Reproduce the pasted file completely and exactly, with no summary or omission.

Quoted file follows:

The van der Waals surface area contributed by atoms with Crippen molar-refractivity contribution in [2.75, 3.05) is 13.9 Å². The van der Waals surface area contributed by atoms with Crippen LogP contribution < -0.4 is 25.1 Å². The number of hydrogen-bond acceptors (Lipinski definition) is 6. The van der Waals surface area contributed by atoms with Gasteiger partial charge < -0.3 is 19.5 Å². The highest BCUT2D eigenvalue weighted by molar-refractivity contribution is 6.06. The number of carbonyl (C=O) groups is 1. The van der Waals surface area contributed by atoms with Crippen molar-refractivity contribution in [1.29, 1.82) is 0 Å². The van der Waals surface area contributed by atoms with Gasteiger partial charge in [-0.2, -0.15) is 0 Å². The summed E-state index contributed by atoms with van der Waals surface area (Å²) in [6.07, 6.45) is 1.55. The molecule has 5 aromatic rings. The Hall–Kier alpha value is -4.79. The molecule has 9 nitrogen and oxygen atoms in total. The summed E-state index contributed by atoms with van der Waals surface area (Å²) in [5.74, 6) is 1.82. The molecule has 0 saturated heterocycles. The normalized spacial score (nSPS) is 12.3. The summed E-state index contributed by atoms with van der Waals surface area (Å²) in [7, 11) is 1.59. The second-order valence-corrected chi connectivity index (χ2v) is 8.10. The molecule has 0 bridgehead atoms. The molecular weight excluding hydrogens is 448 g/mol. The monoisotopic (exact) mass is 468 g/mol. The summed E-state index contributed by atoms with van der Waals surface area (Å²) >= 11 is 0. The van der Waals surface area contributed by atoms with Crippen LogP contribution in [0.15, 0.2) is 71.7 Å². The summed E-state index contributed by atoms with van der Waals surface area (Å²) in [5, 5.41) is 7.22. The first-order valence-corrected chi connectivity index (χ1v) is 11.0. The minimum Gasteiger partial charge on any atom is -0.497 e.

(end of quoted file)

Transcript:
The van der Waals surface area contributed by atoms with Crippen molar-refractivity contribution in [2.75, 3.05) is 13.9 Å². The van der Waals surface area contributed by atoms with Crippen LogP contribution < -0.4 is 25.1 Å². The number of hydrogen-bond acceptors (Lipinski definition) is 6. The van der Waals surface area contributed by atoms with Gasteiger partial charge < -0.3 is 19.5 Å². The highest BCUT2D eigenvalue weighted by molar-refractivity contribution is 6.06. The number of carbonyl (C=O) groups is 1. The van der Waals surface area contributed by atoms with Crippen molar-refractivity contribution in [1.29, 1.82) is 0 Å². The van der Waals surface area contributed by atoms with Gasteiger partial charge in [-0.2, -0.15) is 0 Å². The summed E-state index contributed by atoms with van der Waals surface area (Å²) in [6.07, 6.45) is 1.55. The molecule has 5 aromatic rings. The Hall–Kier alpha value is -4.79. The molecule has 9 nitrogen and oxygen atoms in total. The summed E-state index contributed by atoms with van der Waals surface area (Å²) in [5.74, 6) is 1.82. The molecule has 0 saturated heterocycles. The normalized spacial score (nSPS) is 12.3. The summed E-state index contributed by atoms with van der Waals surface area (Å²) in [7, 11) is 1.59. The second-order valence-corrected chi connectivity index (χ2v) is 8.10. The molecule has 0 bridgehead atoms. The molecular weight excluding hydrogens is 448 g/mol. The monoisotopic (exact) mass is 468 g/mol. The summed E-state index contributed by atoms with van der Waals surface area (Å²) >= 11 is 0. The van der Waals surface area contributed by atoms with Crippen LogP contribution in [0.15, 0.2) is 71.7 Å². The summed E-state index contributed by atoms with van der Waals surface area (Å²) in [5, 5.41) is 7.22. The first-order valence-corrected chi connectivity index (χ1v) is 11.0. The minimum Gasteiger partial charge on any atom is -0.497 e.